- "Revised Statement on the Global Economic Crisis and its Impact on Consortial Licenses," - ICOLC (June 2010) Written on behalf of the many library consortia across the world that participate in the ICOLC, this statement has two purposes. It is intended to help publishers and other content providers from whom we license electronic information resources (hereafter simply referred to as publishers) understand better how the current unique financial crisis affects the worldwide information community. Its second purpose is to suggest a range of approaches that we believe are in the mutual best interest of libraries and the providers of information services.
- Chief Officers of State Library Agencies (COSLA) ”eBook Feasibility Study for Public Libraries,” (June 2010) This 53 page study is an excellent overview published by the State Librarians of the US. It discusses devices, access issues, buying power and leverage, and seven scenarios describing possible roles for public libraries in the future.
- JISC National E-books Observatory Project: key findings and recommendations. Final report (November 2009) The goal of this project was to evaluate the use of the course text e-books though deep log analysis and to assess the impact of the 'free at the point of use’ e-books upon publishers, aggregators and libraries. To transfer knowledge acquired during the project to publishers, aggregators and libraries to help stimulate the emerging course text e-books market. The report also provides statistics regarding students' use of course e-textbooks.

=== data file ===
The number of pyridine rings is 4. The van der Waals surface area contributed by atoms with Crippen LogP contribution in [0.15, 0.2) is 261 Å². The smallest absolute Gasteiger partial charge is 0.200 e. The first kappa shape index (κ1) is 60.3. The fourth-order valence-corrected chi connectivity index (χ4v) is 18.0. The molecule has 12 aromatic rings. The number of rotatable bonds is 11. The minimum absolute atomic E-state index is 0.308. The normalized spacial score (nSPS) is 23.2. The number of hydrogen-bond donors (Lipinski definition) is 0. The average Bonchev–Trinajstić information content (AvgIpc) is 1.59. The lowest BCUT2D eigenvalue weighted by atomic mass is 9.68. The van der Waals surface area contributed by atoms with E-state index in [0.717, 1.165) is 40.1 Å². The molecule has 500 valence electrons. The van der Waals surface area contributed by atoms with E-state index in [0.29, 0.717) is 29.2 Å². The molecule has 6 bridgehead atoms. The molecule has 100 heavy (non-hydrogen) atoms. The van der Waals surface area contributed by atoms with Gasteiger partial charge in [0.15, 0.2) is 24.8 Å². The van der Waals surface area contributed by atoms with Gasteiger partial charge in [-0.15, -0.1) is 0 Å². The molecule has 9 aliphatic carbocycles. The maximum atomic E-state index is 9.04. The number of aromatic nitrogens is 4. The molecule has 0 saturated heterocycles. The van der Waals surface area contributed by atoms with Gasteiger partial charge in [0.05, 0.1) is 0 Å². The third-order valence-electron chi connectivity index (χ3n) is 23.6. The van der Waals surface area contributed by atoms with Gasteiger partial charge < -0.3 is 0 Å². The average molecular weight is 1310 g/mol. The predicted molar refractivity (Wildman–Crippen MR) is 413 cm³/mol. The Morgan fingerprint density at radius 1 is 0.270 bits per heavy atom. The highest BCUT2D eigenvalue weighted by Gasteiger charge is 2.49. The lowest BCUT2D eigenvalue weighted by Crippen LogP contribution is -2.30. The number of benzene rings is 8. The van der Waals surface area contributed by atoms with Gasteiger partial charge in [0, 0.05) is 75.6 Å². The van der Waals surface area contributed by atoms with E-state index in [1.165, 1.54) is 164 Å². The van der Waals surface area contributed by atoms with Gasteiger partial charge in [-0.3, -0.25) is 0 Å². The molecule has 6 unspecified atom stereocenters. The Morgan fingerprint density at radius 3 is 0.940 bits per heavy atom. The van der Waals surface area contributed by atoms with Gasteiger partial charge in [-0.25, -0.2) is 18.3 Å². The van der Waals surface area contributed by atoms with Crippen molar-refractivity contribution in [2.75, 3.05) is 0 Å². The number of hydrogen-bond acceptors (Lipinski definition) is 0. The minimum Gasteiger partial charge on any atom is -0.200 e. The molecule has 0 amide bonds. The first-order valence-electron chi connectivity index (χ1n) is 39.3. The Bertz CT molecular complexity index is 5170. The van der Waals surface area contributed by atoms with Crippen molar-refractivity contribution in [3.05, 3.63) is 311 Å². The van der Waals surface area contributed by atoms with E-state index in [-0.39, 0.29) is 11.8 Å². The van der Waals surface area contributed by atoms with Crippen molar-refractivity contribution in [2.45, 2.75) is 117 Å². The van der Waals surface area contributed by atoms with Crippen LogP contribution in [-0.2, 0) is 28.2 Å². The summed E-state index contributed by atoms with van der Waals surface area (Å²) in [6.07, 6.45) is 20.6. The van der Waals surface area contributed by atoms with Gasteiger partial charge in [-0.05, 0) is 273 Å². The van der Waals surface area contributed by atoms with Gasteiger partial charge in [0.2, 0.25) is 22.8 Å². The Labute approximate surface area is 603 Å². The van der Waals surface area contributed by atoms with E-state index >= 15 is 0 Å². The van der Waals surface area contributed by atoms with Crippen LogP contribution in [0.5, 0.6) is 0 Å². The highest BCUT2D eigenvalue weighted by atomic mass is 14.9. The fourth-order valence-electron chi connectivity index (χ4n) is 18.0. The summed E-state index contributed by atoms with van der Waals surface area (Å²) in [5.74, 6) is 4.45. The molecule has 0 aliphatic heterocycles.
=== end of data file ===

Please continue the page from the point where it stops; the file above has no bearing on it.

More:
- Guiding Principles for Collecting Books in Electronic Format. Report of the Collection Development Committee Task Force on E-books. UC Libraries. (May 12, 2008)The body of the report is focused on recommendations related to internal collection management activities for e-books and to provide context for the recommendations regarding preferred licensing, business and access terms as well as e-book functionality.